Acoustic modelling, used to analyse sound transmission within a building. Examples of acoustic modelling software include Odeon, INSUL and CadnaA.

Daylight availability simulation inside a lecture theatre, used to test fenestration responses.
External lighting simulations are used to assess light pollution impact into the night sky.

Luminance contrast is analysed as a performance indicator for glare within an atrium.

Applications arising from computational design

Computational design is being used in innovative ways to create sustainable, energy-efficient and comfortable buildings and spaces. As the popularity of computational design grows, more subsets are derived, and more definitions arise as the industry tries to understand this complex niche.

Rather than getting lost within the definitions of these terms, ask the question: “How can computational design make our design process more efficient with better results for the building owner and the building users?”

Analysing outdoor comfort in public spaces using the Universal Thermal Climate Index (UTCI) metric.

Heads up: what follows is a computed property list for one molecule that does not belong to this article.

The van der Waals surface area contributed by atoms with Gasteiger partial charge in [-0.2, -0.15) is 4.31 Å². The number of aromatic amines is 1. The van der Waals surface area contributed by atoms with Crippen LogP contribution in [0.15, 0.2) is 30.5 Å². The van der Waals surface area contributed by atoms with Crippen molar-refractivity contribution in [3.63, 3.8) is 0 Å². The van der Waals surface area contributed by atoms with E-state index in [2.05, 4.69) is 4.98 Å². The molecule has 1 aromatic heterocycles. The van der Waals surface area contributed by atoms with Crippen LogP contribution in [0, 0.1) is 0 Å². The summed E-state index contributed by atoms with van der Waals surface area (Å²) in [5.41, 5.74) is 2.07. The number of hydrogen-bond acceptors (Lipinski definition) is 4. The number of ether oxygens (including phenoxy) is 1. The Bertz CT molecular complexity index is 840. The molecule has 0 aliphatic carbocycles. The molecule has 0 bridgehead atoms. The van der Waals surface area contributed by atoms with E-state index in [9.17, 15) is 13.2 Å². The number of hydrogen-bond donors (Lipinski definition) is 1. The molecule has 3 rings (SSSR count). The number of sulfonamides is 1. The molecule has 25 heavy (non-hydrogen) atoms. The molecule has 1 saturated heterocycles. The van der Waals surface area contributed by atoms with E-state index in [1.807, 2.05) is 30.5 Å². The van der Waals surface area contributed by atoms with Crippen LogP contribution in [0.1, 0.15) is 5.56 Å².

There may be no limit as to how computational design can be applied. It allows designers to create complex geometries that can be optimised for specific environmental conditions. Another example is the use of performance data during early urban design and planning stages. These tools have enabled designers to create buildings and spaces that are both beautiful and functional, with high performance and efficiency.

Bringing meaning to ideas

Data-driven processes and procedures are changing the way we look at sustainable design and building operations. Efficient workflows can be utilised to include building performance in early stages of design, from concept to detailed design development, thus allowing for meaningful data-driven decisions on any project.

Emerging trends

Computational design has become a critical tool for architects engineers, and construction professionals in creating sustainable and energy-efficient buildings. These are some of the emerging trends in using computational design for environmental performance: